INDEPENDENT restaurants in the Capital are being suffocated by the growing presence of chains in the city centre – according to the owner of a top-rated Edinburgh eatery.
David Ramsden says a “proliferation of chains and pop-ups”, particularly in the area around St Andrew Square, is forcing a number of restaurateurs to consider their future as they struggle to make ends meet.
Argentine steakhouse Gaucho became the latest brand to open in the new £90 million development of the Standard Life building back in November, joining the likes of Italian restaurant Vapiano and Bombay-style café Dishoom at the renovated site.
However, Mr Ramsden, who owns popular Hanover Street bistro The Dogs, said the “over-provision” of outlets in the area was stifling the Capital’s culinary offering.
He said: “What we are seeing really is a perfect storm in a lot of ways.
“We have this proliferation of pop-ups and chain restaurants, a complete over-provision especially around St Andrew Square, but at the Charlotte Square end too. Then we have people with less money in their pocket, so they are more inclined to go for cheaper food that they recognise.
“Our takings over Christmas and New Year were probably among the lowest they’ve ever been. We have scaled our pricing back to the levels they were at in 2009 – that’s the lengths we are having to go to in order to stay here.”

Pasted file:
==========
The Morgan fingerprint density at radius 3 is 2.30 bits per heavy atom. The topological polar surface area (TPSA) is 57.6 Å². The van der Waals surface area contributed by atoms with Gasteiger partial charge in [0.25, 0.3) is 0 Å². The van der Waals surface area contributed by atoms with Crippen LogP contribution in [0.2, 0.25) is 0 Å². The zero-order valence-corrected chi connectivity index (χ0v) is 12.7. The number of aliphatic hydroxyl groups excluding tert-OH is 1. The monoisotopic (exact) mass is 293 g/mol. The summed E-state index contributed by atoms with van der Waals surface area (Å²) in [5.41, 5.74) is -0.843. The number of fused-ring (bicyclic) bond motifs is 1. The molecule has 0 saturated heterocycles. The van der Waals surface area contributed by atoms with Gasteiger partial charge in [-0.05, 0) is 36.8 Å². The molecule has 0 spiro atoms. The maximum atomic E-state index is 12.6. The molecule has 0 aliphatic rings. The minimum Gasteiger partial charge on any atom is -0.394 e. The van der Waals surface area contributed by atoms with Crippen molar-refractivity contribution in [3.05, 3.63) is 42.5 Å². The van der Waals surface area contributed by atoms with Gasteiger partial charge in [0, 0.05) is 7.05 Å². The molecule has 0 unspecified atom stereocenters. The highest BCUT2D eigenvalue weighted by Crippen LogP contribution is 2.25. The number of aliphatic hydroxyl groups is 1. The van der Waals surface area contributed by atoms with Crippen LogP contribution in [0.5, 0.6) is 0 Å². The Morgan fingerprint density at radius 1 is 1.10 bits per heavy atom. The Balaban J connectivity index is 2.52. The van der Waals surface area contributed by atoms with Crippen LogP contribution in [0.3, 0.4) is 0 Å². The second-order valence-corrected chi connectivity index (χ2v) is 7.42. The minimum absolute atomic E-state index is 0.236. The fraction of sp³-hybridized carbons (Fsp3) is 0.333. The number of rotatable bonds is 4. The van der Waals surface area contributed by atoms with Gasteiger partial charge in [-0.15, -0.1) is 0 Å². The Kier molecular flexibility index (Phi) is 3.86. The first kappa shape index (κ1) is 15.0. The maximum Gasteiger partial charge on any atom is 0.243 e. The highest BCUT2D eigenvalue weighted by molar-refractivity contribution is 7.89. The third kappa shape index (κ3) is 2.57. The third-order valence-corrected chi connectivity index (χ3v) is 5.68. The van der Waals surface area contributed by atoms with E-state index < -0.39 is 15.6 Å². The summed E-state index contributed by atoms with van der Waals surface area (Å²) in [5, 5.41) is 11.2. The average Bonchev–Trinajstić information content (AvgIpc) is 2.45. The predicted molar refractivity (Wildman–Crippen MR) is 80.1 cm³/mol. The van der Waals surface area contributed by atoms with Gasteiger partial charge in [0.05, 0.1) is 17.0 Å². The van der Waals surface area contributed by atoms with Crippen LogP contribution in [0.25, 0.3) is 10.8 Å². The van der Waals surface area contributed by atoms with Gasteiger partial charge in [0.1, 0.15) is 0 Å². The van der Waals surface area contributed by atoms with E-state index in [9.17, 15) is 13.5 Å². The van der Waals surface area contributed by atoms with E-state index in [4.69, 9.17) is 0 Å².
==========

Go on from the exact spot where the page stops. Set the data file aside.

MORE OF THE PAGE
Mr Ramsden launched the original Dogs at its current location in 2007, with three others opening across the city, though they have since closed.
He also previously owned the highly-rated Morrison Street eatery Rogue, on Lothian Road, before the restaurant closed its doors in late 2004.
Asian restaurant Wagamama and Drake & Morgan-owned The Refinery were among the others to take over premises in the St Andrew Square development, while celebrity hotspot The Ivy opened in the autumn.
In October, upmarket Italian deli Valvona and Crolla signed an exclusive deal with Aberdeen Standard Investments – the investment arm of Standard Life – to provide thousands of workers in its city centre office with their own private on-site café closed off to members of the public.
However, dozens of additional food outlets make the square their temporary home for a few months of the year during the Edinburgh Festival and Christmas period as pop-ups look to cash in on some of the Capital’s busiest visitor periods for a limited time.
Mr Ramsden added that “a lack of trade associations representing independent restaurants” meant they were more likely to suffer from rapid expansion by chains without any support.
He also revealed concerns over the impact of the current St James Centre redevelopment, adding: “When you look at what is happening around us with the St James centre project, how many licences have been granted for there, it is one of those things where it looks like the problem will only get worse.”